Post that includes a photograph of a child with a severely swollen arm and shoulder claims that Facebook will help pay for the child’s surgery by donating $2 for every like, $4 for every comment, and $8 for every share.
The post is a callous scam designed to promote a particular Facebook page and quickly gather large numbers of likes. Facebook will certainly not donate money based on how many times people like, comment, or share. The child’s photograph was stolen from other sources and used in the scam without the permission or knowledge of the child’s family. Participating will do nothing whatsoever to help the child. Liking, sharing and commenting only helps the vile scammer who created the fake charity post.
This little baby has Arm cancer and he need money for surgery
Facebook has decided to help by giving
1 Like = 2 dollars . 1 Comment = 4 dollars . 1 Share = 8 dollars
Please dont scroll down without typing Ameen 😢 —
This Facebook post features a photograph depicting a young child on a hospital bed with a severely swollen arm and shoulder. The post claims that the pictured child has arm cancer and needs money for surgery. Supposedly, Facebook has agreed to help by donating $2 for every like, $4 for every comment, and $8 for every share.
The image itself is genuine and it does depict a child with a tumour. However, the Facebook post that uses the picture is a disgraceful scam designed solely to promote the Page that perpetrated it. Facebook will not donate money to help the child in exchange for liking, sharing, and commenting. The photograph used in the scam post was first published in September 2016, via various Arabic language news and blog posts that discussed the child’s case and asked readers to support the family directly.
Unfortunately, the vile and contemptible individual who created the scam Facebook post has seen fit to steal the child’s picture from one of these genuine appeals.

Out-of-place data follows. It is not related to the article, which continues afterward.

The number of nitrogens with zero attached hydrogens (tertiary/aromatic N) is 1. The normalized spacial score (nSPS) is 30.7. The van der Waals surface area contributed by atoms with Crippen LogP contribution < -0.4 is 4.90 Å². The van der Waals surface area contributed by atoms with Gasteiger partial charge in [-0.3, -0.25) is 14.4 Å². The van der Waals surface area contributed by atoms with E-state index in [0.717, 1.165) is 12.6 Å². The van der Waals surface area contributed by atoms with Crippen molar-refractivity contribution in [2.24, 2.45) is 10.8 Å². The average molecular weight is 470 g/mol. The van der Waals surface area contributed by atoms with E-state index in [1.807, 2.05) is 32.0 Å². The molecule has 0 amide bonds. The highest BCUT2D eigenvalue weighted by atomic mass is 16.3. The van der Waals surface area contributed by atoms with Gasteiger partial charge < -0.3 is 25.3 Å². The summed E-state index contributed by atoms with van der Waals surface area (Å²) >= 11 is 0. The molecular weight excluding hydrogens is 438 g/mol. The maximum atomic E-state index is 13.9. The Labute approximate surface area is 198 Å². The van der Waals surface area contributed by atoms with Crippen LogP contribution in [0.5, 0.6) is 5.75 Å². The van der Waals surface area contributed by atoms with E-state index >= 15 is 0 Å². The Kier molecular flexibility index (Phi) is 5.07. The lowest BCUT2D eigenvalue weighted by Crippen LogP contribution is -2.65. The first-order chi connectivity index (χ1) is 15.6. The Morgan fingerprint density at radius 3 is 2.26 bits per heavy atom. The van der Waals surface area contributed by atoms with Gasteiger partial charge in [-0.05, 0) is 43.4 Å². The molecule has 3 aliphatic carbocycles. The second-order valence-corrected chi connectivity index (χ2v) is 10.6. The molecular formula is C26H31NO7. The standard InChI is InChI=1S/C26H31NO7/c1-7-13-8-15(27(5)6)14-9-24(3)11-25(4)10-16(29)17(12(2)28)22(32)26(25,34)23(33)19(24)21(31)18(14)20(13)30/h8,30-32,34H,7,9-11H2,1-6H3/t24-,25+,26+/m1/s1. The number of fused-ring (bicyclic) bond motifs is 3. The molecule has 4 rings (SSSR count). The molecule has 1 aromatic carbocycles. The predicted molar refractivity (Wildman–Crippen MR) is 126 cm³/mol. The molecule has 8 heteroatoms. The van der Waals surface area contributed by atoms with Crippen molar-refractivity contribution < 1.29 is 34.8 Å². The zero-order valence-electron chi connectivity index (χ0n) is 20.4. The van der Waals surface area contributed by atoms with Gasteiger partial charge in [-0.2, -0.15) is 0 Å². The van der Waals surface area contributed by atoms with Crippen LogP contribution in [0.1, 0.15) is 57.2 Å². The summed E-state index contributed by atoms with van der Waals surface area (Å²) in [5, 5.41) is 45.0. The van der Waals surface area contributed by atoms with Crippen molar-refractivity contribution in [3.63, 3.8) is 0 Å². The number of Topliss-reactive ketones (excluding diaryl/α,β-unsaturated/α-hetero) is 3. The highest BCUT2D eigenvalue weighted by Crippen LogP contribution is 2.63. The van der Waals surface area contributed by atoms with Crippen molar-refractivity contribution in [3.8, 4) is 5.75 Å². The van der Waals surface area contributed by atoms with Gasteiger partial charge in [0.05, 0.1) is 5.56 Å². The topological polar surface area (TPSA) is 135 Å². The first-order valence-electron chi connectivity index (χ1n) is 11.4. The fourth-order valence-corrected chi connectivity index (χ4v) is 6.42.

Why, you may ask, would anyone commit such a low act? These callous Facebook scammers use this tactic simply to garner attention for themselves. By posting such a fake charity appeal, the scammers can promote their Facebook Page or profile across the network thereby gaining a great many new likes and followers. They can then use their ill-gained popularity to reach a much wider potential audience for subsequent scam or spam posts. Or, they might sell the – now popular – page to other scammers via the black market.
The bottom line? Any message that claims that Facebook or any other company will donate money based on how many likes, shares, and comments that a post receives is certain to be a scam. Keep in mind that participating in these scams will do nothing whatsoever to help the pictured children. In fact, such scam posts can cause great distress to the families of the pictured children, especially in cases in which the child has subsequently died.
Please do not help the disgraceful people who use these scam tactics by liking, sharing, and commenting on their bogus material.
Last updated: January 30, 2017
First published: January 30, 2017
By Brett M. Christensen